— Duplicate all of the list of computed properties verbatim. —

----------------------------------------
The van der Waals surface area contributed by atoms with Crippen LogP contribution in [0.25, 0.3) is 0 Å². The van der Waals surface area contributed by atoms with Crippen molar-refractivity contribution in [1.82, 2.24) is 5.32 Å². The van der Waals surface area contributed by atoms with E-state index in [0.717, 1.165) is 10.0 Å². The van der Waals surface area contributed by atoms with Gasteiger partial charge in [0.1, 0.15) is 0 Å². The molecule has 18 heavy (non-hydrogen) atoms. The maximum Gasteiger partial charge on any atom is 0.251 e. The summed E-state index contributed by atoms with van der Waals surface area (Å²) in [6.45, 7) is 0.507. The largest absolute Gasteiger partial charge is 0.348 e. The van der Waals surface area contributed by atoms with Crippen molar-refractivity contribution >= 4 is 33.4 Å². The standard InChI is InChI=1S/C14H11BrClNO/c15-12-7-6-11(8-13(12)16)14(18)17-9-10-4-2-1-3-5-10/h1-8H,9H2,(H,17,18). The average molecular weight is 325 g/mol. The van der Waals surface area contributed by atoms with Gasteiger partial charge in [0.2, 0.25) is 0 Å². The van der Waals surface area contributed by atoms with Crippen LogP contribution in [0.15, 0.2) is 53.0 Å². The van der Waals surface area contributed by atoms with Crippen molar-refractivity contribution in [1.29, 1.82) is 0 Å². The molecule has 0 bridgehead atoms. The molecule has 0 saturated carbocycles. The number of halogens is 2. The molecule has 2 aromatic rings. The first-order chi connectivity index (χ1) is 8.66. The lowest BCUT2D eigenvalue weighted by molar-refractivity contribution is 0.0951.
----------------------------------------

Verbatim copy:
The van der Waals surface area contributed by atoms with Crippen LogP contribution in [0.25, 0.3) is 0 Å². The van der Waals surface area contributed by atoms with Crippen molar-refractivity contribution in [1.82, 2.24) is 5.32 Å². The van der Waals surface area contributed by atoms with E-state index in [0.717, 1.165) is 10.0 Å². The van der Waals surface area contributed by atoms with Gasteiger partial charge in [0.1, 0.15) is 0 Å². The molecule has 18 heavy (non-hydrogen) atoms. The maximum Gasteiger partial charge on any atom is 0.251 e. The summed E-state index contributed by atoms with van der Waals surface area (Å²) in [6.45, 7) is 0.507. The largest absolute Gasteiger partial charge is 0.348 e. The van der Waals surface area contributed by atoms with Crippen molar-refractivity contribution >= 4 is 33.4 Å². The standard InChI is InChI=1S/C14H11BrClNO/c15-12-7-6-11(8-13(12)16)14(18)17-9-10-4-2-1-3-5-10/h1-8H,9H2,(H,17,18). The average molecular weight is 325 g/mol. The van der Waals surface area contributed by atoms with Gasteiger partial charge in [0.2, 0.25) is 0 Å². The van der Waals surface area contributed by atoms with Crippen LogP contribution in [0.15, 0.2) is 53.0 Å². The van der Waals surface area contributed by atoms with Crippen molar-refractivity contribution in [1.29, 1.82) is 0 Å². The molecule has 0 bridgehead atoms. The molecule has 0 saturated carbocycles. The number of halogens is 2. The molecule has 2 aromatic rings. The first-order chi connectivity index (χ1) is 8.66. The lowest BCUT2D eigenvalue weighted by molar-refractivity contribution is 0.0951.